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Space Elevator Documentary Video a work-in-progress

Long time no post. Certain practical realities interrupted the post stream and I just never got back to posting (or, more precisely, the hours of interviews, research, composition, and editing of words, graphics and HTML that precedes a quality post). Until today that is. Hopefully I can find the rhythm again.

The web site of Chicago media company Bitter Jester Creative (BJC) features several short video elements intended as part of a "(a feature-length documentary) [that] is a work-in-progress" explains BJC Creative Director Nicolas DeGrazia. "We have [been] following the games from 2007-2011 and have over 300 hours of footage going back to 2005."

In the first one Ben Shelef explains concisely how an SE works. I particularly liked the 'character introduction' because it speaks more to the 'why?' of the SE and, well, these people are real characters.

The pieces are variously entitled;

There's an opportunity for film/video interns here. BJC needs help logging the material to prepare it for editing. Anyone who is interested can contact them through their web site.
How Arthur C. Clarke Defined the 20th Century

Kudo's for Clarke continue to pour in;

Published: March 20, 2008- International Herald Tribune

More than anyone else in the 20th century, Arthur C. Clarke, who died Wednesday, had a track record of being proven right.

"I don't know if the Wright brothers realized how quickly aircraft would pay for themselves," Clarke told me a couple of months ago when I visited him in Colombo, Sri Lanka. We were talking about space exploration and his belief that commercial spacecraft would soon become a reality, now that private entrepreneurs are getting involved. Over the next 50 years, he predicted, thousands would travel into orbit - and then, to the Moon and beyond.

Man may not have set foot on the Moon had it not been for Clarke. His 1952 book, "The Exploration of Space," was used by the rocket pioneer Wernher von Braun to convince President John F. Kennedy that it was possible to go to the Moon.

As is widely recognized, Clarke is a colossus of science fiction - the author of "2001: A Space Odyssey," and many other famous works. It is less well-known that Clarke was also one of the 20th century's pre-eminent visionaries. Without him, it's safe to say that there would be no direct TV, no satellite-routed ship-to-shore phone calls, and no global navigation systems. Our weather forecasts would be far less reliable.

We benefit from Clarke's contributions whenever we dress based on the weather forecast or use a GPS device to navigate our way. During World War II, when he was a young officer in the Royal Air Force in Britain, Clarke first thought of geostationary satellites as communications tools. Geostationary satellites are satellites whose orbital periods match the Earth's rotation. In 1945, Clarke proposed that geostationary satellites would be ideal telecommunications relays. They have since revolutionized communications and weather forecasting.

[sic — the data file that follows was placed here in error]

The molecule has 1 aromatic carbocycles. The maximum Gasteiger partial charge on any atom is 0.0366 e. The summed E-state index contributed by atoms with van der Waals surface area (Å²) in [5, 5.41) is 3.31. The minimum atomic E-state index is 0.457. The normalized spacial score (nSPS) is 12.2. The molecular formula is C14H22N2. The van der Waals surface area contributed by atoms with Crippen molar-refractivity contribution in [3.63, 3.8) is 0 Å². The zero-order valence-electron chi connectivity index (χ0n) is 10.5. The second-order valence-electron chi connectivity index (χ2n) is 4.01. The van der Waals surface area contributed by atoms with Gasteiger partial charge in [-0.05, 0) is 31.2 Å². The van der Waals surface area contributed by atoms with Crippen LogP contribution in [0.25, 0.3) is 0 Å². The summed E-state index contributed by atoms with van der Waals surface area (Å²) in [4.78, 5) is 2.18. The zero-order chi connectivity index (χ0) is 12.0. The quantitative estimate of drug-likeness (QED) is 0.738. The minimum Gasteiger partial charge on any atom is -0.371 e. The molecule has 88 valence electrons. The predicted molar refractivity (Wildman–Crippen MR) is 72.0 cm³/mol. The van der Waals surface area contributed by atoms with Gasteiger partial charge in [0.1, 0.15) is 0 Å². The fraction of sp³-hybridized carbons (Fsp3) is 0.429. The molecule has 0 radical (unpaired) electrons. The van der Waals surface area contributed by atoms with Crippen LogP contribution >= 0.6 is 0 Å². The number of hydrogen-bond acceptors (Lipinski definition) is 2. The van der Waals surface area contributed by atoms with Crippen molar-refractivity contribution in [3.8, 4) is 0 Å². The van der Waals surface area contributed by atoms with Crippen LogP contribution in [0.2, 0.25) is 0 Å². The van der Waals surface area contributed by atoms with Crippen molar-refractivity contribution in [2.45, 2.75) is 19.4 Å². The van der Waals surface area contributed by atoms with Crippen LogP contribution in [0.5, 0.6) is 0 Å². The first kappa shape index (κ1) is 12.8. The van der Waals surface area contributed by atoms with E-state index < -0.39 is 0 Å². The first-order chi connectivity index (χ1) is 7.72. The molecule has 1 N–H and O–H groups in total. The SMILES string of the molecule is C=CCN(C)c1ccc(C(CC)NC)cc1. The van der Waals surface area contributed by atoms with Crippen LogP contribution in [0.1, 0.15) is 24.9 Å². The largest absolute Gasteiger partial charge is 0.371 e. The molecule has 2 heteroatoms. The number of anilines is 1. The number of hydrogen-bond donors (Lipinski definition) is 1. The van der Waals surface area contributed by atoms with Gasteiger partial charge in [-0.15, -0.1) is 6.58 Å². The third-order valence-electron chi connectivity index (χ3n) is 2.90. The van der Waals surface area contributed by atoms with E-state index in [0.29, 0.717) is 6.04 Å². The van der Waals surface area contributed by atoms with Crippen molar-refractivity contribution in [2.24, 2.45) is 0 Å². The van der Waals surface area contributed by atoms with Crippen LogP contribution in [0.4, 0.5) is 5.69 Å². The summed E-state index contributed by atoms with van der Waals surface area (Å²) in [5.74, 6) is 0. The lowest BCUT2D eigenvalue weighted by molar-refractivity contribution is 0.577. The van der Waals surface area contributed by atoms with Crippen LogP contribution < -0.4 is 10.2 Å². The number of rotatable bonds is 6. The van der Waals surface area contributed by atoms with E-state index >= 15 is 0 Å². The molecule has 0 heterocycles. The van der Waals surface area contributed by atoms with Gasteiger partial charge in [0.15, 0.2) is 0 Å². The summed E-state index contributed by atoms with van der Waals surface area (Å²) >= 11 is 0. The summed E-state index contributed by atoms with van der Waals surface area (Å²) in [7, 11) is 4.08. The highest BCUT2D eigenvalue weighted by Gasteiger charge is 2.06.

"I'm often asked why I didn't try to patent the idea of communications satellite," he said. "My answer is always, 'A patent is really a license to be sued.' "

"It's definitely my most important contribution," he told me, adding, "And maybe in a generation or so the space elevator will be considered equally important."

The space elevator - basically a huge cable connecting the Earth to space, along which payloads can be launched using electromagnetic vehicles - is another thing that Clarke has championed. He first wrote about it in 1978. Current plans call for a cable about 50,000 kilometers long.

"The chief expense of space travel when you build the space elevator is entertainment and in-flight movies," he joked.

Sir Arthur C. Clarke Dies

The father of the space elevator has passed on with out seeing his creation built. Let's hope some of us will.

The announcement from his web site said;
"Science-fiction writer Arthur C. Clarke, who co-wrote the epic film '2001: A Space Odyssey' and raised the idea of communications satellites in the 1940s, died Wednesday at age 90, an associate confirmed. Clarke died early Wednesday at a hospital in Colombo, Sri Lanka, where he had lived since the 1950s, said Scott Chase, the secretary of the nonprofit Arthur C. Clarke Foundation. 'He had been taken to hospital in what we had hoped was one of the slings and arrows of being 90, but in this case it was his final visit,' Chase said."
Clarke had a rich relationship with Wired Magazine which had this to say;

His writing, both fiction and nonfiction, established Clarke as a visionary. In a paper titled "Extra-Terrestrial Relays: Can Rocket Stations Give Worldwide Radio Coverage?" published in 1945 , Clarke floated the idea of using geosynchronous satellites for communications long before such technology changed our world. As a result, geostationary orbit is now sometimes known as the Clarke orbit.

That's just one of the many innovative concepts Clark is credited with unleashing. From the electrosecretary transcription machine to the space elevator, Clarke laid out his visionary ideas in more than 100 fiction and nonfiction books.

Despite his track record as a futurist, Clarke remained humble about his work when he was interviewed for a 1993 Q&A with Wired magazine.

"I've never predicted the future," Clarke said. "Or hardly ever. I extrapolate. Look, I've written six stories about the end of the Earth; they can't all be true!"

Clarke picked his book The Songs of Distant Earth as his favorite personal writing, saying, "It's got everything in it that I ever wanted to say."

I was privileged to share a publication with him in The Liftport Book

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